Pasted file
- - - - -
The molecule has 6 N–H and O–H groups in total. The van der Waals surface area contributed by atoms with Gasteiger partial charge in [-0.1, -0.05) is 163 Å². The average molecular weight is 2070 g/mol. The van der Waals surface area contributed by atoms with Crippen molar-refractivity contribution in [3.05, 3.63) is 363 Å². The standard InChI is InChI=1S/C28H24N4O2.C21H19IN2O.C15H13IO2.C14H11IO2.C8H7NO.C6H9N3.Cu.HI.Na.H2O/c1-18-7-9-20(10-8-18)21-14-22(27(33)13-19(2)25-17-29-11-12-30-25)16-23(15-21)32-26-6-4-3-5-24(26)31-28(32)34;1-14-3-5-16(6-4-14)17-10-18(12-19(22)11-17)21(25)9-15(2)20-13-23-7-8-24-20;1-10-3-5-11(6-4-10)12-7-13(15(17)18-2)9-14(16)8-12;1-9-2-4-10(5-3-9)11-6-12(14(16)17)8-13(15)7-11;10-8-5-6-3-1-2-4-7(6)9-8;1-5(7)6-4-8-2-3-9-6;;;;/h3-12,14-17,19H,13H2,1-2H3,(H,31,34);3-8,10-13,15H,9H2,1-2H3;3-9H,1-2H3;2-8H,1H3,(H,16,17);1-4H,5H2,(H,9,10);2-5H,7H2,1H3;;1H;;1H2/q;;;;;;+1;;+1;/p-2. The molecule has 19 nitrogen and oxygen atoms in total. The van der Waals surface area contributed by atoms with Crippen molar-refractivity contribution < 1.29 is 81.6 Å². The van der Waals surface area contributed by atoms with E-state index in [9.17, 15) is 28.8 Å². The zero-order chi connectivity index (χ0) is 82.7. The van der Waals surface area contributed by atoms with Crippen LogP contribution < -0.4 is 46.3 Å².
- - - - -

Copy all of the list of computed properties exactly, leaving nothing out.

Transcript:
The molecule has 6 N–H and O–H groups in total. The van der Waals surface area contributed by atoms with Gasteiger partial charge in [-0.1, -0.05) is 163 Å². The average molecular weight is 2070 g/mol. The van der Waals surface area contributed by atoms with Crippen molar-refractivity contribution in [3.05, 3.63) is 363 Å². The standard InChI is InChI=1S/C28H24N4O2.C21H19IN2O.C15H13IO2.C14H11IO2.C8H7NO.C6H9N3.Cu.HI.Na.H2O/c1-18-7-9-20(10-8-18)21-14-22(27(33)13-19(2)25-17-29-11-12-30-25)16-23(15-21)32-26-6-4-3-5-24(26)31-28(32)34;1-14-3-5-16(6-4-14)17-10-18(12-19(22)11-17)21(25)9-15(2)20-13-23-7-8-24-20;1-10-3-5-11(6-4-10)12-7-13(15(17)18-2)9-14(16)8-12;1-9-2-4-10(5-3-9)11-6-12(14(16)17)8-13(15)7-11;10-8-5-6-3-1-2-4-7(6)9-8;1-5(7)6-4-8-2-3-9-6;;;;/h3-12,14-17,19H,13H2,1-2H3,(H,31,34);3-8,10-13,15H,9H2,1-2H3;3-9H,1-2H3;2-8H,1H3,(H,16,17);1-4H,5H2,(H,9,10);2-5H,7H2,1H3;;1H;;1H2/q;;;;;;+1;;+1;/p-2. The molecule has 19 nitrogen and oxygen atoms in total. The van der Waals surface area contributed by atoms with Crippen molar-refractivity contribution < 1.29 is 81.6 Å². The van der Waals surface area contributed by atoms with E-state index in [9.17, 15) is 28.8 Å². The zero-order chi connectivity index (χ0) is 82.7. The van der Waals surface area contributed by atoms with Crippen LogP contribution < -0.4 is 46.3 Å².